10. Hello ladies, Willa and Joie, you are amazing. I look forward to Thursdays to see your work. This piece is so powerful and disturbing but so true. I also recall reading where Michael stated that during the raid on his Neverland property, besides ransacking and destroying his possessions, they also went through his journals, and he was greatly disturbed that they had read his most private thoughts about his mother, Katherine, and his thoughts on God. The horrible names they called him (w—o-j—o). Short of physically murdering him, they tried to destroy him every way possible – strip search, reading his journals, and taking away his own name. What despicable people they were and are. It has always made me very angry that no one shone a light on what these evil men, Sneddon and Chandler, plus the assorted others, did to Michael.

    What if Paul McCartney, Elton John, Bruce Springsteen or Bono were falsely accused in this manner. What do you think would have happened? I think at the very least, the accusers would have been scrutinized more carefully. I am sure they would never have been treated in the ignorant, disrespectful way that Michael was. It’s strange how when Murray’s tape of Michael was released during his trial, it was played by the media over and over again – all to make Michael look bad. But in fact, it showed his true, beautiful heart. So why the hesitation on playing the Chandler tape over and over again. I think one would have to be naive to think race did not play a part in this. It definitely did.

    As far as I am concerned, there is no place hot enough in hell for these evil people who did this to Michael.

  11. Such a painful, yet important subject. Did you know that Sneddon tried to use the very same law against Michael that was constructed against African-American heavyweight boxing champion, Jack Johnson to stop him from having relationships with white women?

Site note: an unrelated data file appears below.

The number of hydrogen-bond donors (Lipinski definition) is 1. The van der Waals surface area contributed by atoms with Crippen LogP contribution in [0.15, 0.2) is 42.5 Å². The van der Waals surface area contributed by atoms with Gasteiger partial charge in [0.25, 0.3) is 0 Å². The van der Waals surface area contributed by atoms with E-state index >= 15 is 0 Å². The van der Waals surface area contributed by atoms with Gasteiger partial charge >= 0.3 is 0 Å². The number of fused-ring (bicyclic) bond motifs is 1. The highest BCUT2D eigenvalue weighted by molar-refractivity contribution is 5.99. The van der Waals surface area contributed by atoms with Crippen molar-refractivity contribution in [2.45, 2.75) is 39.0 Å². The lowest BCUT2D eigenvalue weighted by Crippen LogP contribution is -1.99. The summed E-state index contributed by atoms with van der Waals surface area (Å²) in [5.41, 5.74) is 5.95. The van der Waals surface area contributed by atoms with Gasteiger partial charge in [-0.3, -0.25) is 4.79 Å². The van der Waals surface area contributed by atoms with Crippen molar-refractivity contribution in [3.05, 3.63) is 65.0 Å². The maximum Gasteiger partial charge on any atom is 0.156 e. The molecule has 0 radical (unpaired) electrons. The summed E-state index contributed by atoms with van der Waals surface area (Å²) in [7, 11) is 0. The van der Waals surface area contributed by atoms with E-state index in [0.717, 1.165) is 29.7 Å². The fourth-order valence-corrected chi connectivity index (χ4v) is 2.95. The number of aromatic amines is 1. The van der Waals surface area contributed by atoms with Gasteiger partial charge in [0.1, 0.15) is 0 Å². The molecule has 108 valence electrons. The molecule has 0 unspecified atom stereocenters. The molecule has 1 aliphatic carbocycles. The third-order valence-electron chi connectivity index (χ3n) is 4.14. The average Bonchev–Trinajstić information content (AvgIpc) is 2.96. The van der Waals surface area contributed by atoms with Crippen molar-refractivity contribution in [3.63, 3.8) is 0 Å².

Here is an article about it on the blog of journalist, Charles Thomson: http://charlesthomsonjournalist.blogspot.com/2010/01/fbi-file-reveals-attempt-to-convict.html

    “The Mann Act, also known as the ‘White Slavery Act’, was introduced in 1910. Allowing officers to make arrests on the vague premise of ‘immoral behaviour’, the law was frequently used to smear black men, particularly those who consorted with white women.”

    That law (which has racist origins) is still in effect and here is the request by Sneddon to the FBI to prosecute Michael under it (the FBI refused):

    Chuck Berry was one famous person prosecuted – and convicted – under the Mann Act. And Michael’s hero, Charlie Chaplin too was prosecuted under it, though he was acquitted.

    But Sneddon is just one person – even if he was a crucial player in all this. The most mind-boggling thing to me is how virtually 90% of the US media enabled him and these accusers! And it’s not like they couldn’t know the truth. I guess many actually knew MJ was innocent, yet they went on TV and manipulated people into thinking he was guilty. Here is an account from a follower fan:

    “During breaks at the courthouse, reporters would pour into an area at the back to file stories and grab something to eat. One time I overheard two of them criticizing the prosecution team and calling the case a farce. Those same reporters went on TV that night praising the prosecution case and saying a conviction seemed inevitable. The same thing happened repeatedly as news gave way to biased and false opinion that sought to satisfy a perceived appetite for sensationalism at the expense of all else.

    In May I spoke with a young female reporter from a British newspaper. She told me she’d been busy filing stories during the first part of the trial (when the prosecution presents their case) but had nothing to do now because the newspaper’s editor was interested only in scandal and controversy – and not in reporting the evidence being presented that proved Michael’s innocence. I said, isn’t that very unethical? She shrugged and said, yes, it probably was.”

    http://www.michaeljacksonthelastangel.com/michael-jackson-trial-coverage.html

    The treatment of Michael Jackson, in my opinion, was nothing short of a 21st century lynching. No, not with stones, we are more sophisticated than that in the 21st century: the new weapon is words and the media.

    Another typical example of how the media operated is in this article: http://www.foxnews.com/story/0,2933,152708,00.html

    There is undeniable evidence that National Enquirer offered to pay this family $200 000 to say Michael molested one of their sons. And if you think it’s just a one-off, think again – when it came to MJ, this was the norm!